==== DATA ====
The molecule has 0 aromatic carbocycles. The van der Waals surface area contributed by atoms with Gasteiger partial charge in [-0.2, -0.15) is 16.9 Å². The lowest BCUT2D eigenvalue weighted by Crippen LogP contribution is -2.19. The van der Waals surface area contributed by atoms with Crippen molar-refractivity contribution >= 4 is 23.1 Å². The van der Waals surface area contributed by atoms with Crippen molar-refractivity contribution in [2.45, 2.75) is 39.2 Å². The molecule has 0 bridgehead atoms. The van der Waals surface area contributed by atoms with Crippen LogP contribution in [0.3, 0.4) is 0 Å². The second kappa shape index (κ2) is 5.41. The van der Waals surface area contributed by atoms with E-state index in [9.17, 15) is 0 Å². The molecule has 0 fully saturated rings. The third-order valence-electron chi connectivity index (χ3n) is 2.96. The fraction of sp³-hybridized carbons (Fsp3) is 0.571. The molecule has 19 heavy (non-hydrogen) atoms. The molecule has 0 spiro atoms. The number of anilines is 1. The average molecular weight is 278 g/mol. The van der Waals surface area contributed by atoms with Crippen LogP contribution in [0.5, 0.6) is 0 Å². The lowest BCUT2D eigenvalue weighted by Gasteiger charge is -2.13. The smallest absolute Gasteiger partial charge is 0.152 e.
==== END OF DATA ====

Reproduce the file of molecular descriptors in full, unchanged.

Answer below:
The molecule has 0 aromatic carbocycles. The van der Waals surface area contributed by atoms with Gasteiger partial charge in [-0.2, -0.15) is 16.9 Å². The lowest BCUT2D eigenvalue weighted by Crippen LogP contribution is -2.19. The van der Waals surface area contributed by atoms with Crippen molar-refractivity contribution >= 4 is 23.1 Å². The van der Waals surface area contributed by atoms with Crippen molar-refractivity contribution in [2.45, 2.75) is 39.2 Å². The molecule has 0 bridgehead atoms. The van der Waals surface area contributed by atoms with Crippen LogP contribution in [0.3, 0.4) is 0 Å². The second kappa shape index (κ2) is 5.41. The van der Waals surface area contributed by atoms with E-state index in [9.17, 15) is 0 Å². The molecule has 0 fully saturated rings. The third-order valence-electron chi connectivity index (χ3n) is 2.96. The fraction of sp³-hybridized carbons (Fsp3) is 0.571. The molecule has 19 heavy (non-hydrogen) atoms. The molecule has 0 spiro atoms. The number of anilines is 1. The average molecular weight is 278 g/mol. The van der Waals surface area contributed by atoms with Crippen LogP contribution in [0.5, 0.6) is 0 Å². The lowest BCUT2D eigenvalue weighted by Gasteiger charge is -2.13. The smallest absolute Gasteiger partial charge is 0.152 e.